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Today, few Americans are aware of the country’s historic role in the eugenics movement. The campaigns of the early 20th-century that focused on coercive sterilization practices and marriage restrictions offer a disturbing portrait of a racist and regulatory culture. Bodily rights seemed completely overlooked in the name of eugenics, as fears about who should be allowed to reproduce trumped reproductive choice.

This webinar explores the historical significance of eugenics in America by delving into a highly publicized court case in 1936. Twenty-one-year-old Ann Cooper Hewitt, heiress to her late father’s millions, sued her mother and two surgeons for surgically sterilizing her without her knowledge. The case positioned eugenic sterilization as an ideal solution to salvaging the American family at a time when the nuclear family became a central subject of public policy and popular debate. According to sociologists, the American family emerged as an institution essential for surviving the Depression but also threatened by it. The Cooper Hewitt case introduced sterilization as a social stabilizer to the American public, affirming that, in the words of Herbert Hoover, “there shall be no child in America that has not the complete birthright of a sound mind in a sound body.” We will explore the long-term impact of this claim in the 21st century.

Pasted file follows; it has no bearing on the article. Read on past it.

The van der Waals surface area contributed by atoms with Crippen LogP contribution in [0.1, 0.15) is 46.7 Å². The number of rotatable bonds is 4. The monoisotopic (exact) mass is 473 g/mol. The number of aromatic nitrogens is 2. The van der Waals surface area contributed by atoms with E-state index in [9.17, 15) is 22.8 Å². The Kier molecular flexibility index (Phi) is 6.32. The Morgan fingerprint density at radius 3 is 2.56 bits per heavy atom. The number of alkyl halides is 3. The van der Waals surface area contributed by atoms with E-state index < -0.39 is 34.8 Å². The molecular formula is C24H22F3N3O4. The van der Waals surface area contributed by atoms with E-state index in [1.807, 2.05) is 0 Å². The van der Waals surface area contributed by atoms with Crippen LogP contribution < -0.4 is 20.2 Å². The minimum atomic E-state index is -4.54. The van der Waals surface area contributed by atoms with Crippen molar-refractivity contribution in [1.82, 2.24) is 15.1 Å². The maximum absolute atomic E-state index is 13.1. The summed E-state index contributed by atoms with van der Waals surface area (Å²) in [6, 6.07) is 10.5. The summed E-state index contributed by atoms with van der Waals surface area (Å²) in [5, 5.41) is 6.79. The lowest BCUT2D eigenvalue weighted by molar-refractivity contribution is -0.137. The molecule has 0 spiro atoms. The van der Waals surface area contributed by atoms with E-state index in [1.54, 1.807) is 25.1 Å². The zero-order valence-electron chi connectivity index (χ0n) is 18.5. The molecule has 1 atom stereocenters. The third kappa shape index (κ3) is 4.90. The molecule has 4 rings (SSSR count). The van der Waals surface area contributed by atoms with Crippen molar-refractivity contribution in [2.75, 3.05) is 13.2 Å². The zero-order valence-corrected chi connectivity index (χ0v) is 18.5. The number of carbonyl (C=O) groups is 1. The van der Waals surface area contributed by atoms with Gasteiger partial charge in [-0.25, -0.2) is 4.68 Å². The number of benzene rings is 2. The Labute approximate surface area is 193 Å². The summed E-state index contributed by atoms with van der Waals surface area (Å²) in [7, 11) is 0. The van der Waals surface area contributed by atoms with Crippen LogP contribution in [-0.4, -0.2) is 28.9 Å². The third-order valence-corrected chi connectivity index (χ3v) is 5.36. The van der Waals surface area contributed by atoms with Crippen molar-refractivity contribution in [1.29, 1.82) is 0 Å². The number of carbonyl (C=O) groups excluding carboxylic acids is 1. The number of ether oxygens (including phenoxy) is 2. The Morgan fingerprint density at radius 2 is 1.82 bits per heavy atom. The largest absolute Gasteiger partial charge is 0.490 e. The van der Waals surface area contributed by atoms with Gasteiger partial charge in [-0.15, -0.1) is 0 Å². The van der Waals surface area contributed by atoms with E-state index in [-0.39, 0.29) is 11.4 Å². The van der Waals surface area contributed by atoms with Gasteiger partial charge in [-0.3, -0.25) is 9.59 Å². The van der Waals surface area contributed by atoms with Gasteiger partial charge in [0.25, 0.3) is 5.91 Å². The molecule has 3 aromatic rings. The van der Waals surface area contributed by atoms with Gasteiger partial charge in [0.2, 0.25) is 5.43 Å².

Teaching with Photographs

October 5, 2021   7:00–8:30 pm ET
Lead Scholar: Martha A. Sandweiss (Professor of History, Princeton University)

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All too often, historians use photographs simply to illustrate what they've already learned from other sources. But how can we use photographs as primary sources in and of themselves to understand the past? In this interactive webinar, we'll consider photographs as material objects, thinking about what their physical form can tell us about how they were made and used. Together, we'll look at some oft-used photographs from American history, thinking about the stories they can tell us. Finally, I hope we can look together at some photographs submitted by webinar participants, thinking about how we could approach them with our students.

Pox, Populism, and Politics: Three Centuries of American Vaccination Controversies

October 12, 2021   7:00–8:30 pm ET
Lead Scholar: Robert Johnston (Professor of History and Director, Teaching of History Program, University of Illinois at Chicago)